Tuesday, October 23, 2007

Work, Work, Work!

Some of my Readership may think this article is a type of Joke, but it may well be one of the most serious elements in Today’s Paper. It is my Estimate that the Economy will need almost 45% of the Retired population to fill necessary economy positions by 2015 in order for the Economy to function at full employment. Almost 75% of this working Retired population will need the added Income by that time, and the exploitation of their Skills could increase Productivity by an excess over 20%. I am currently exploring the Concept of a Retiree outreach program where Retirees would work 25 hrs/Week, where Retirees would draw Minimum Wage, but would be covered by the Employers under their Medical Health coverage; total Wage Cost to Employers hopefully kept below $15/hour.

I tend to disagree with the Energy Experts cited in this article, especially on their call to move against the use of wood and dung for Heating and Cooking. Both fuels classify as Deposit trash, and their usage as fuel eliminates an adverse ecological buildup, while it is the consumption of surface carbon; while any switch to another Energy source is basically burning additional subsurface Carbon deposits. The odorous burning of such fuels destroys incentive to consume more than what is necessary, and the pollutants emitted are natural and easily biodegradable. Their dedication to rapid sequestration of Carbon is laudable, though I believe this sequestration must be tied to an alternative fuel source itself, so that the Economy makes a major shift to reliance on surface Carbon for fuel.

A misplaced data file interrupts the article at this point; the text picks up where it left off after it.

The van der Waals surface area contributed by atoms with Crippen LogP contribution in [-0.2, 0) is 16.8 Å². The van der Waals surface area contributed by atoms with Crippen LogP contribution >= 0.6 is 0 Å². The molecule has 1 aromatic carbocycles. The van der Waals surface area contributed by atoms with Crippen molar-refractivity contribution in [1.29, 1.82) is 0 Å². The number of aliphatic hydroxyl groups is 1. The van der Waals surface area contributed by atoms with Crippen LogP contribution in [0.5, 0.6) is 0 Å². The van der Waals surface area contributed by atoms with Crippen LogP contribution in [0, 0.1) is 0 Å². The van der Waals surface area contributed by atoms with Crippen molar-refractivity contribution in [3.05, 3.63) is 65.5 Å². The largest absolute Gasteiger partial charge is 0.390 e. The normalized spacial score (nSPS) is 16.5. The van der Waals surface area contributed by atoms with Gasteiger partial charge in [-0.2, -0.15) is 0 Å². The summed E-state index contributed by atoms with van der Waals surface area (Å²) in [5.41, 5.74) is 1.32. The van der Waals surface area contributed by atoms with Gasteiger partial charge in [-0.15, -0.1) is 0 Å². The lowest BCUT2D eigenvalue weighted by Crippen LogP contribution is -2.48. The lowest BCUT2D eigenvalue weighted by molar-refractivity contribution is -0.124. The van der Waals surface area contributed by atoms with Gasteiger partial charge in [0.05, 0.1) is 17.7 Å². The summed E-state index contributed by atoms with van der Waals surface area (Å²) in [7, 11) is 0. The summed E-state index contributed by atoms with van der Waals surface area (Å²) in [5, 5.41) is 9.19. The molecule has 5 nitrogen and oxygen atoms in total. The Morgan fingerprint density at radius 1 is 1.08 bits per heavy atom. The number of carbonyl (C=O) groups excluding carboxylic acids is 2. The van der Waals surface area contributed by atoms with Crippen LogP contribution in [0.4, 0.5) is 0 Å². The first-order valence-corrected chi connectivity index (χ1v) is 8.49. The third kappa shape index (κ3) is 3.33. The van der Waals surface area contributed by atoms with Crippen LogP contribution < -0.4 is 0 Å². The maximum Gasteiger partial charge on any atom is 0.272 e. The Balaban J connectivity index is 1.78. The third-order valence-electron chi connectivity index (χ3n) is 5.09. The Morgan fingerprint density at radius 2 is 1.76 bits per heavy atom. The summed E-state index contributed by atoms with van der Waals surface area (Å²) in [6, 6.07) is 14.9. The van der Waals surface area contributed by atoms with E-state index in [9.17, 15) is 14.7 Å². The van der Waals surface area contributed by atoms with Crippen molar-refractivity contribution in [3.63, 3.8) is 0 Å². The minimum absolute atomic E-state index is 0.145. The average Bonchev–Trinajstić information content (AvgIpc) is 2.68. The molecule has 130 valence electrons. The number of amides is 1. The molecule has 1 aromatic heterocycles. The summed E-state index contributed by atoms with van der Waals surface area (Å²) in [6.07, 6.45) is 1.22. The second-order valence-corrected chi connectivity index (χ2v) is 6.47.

Greg Mankiw led me to this list, myself finding it fascinating that there is Now a Feminist Economics. Here I thought it was just People buying, selling, and trading. I do not want to sound too cynical, because the Piece does raise some good points on the structure of the economy. The Feminists score an important point by reference to the Power relationships innate to economic roles, though I would suggest this applies more widely than the position of women in the Workforce. The Quote written by Folbre may introduce some fallacy to their approach, because altruism has always been noted for its rapid half-life; most noted in the arena of Government intervention in the economy. The stance of the Piece may fail as a Critique of Greg Mankiw, because every Author must move through a wealth of material to granulate a Text which is readable; side issues must shine in the Footnotes or bibliography. lgl

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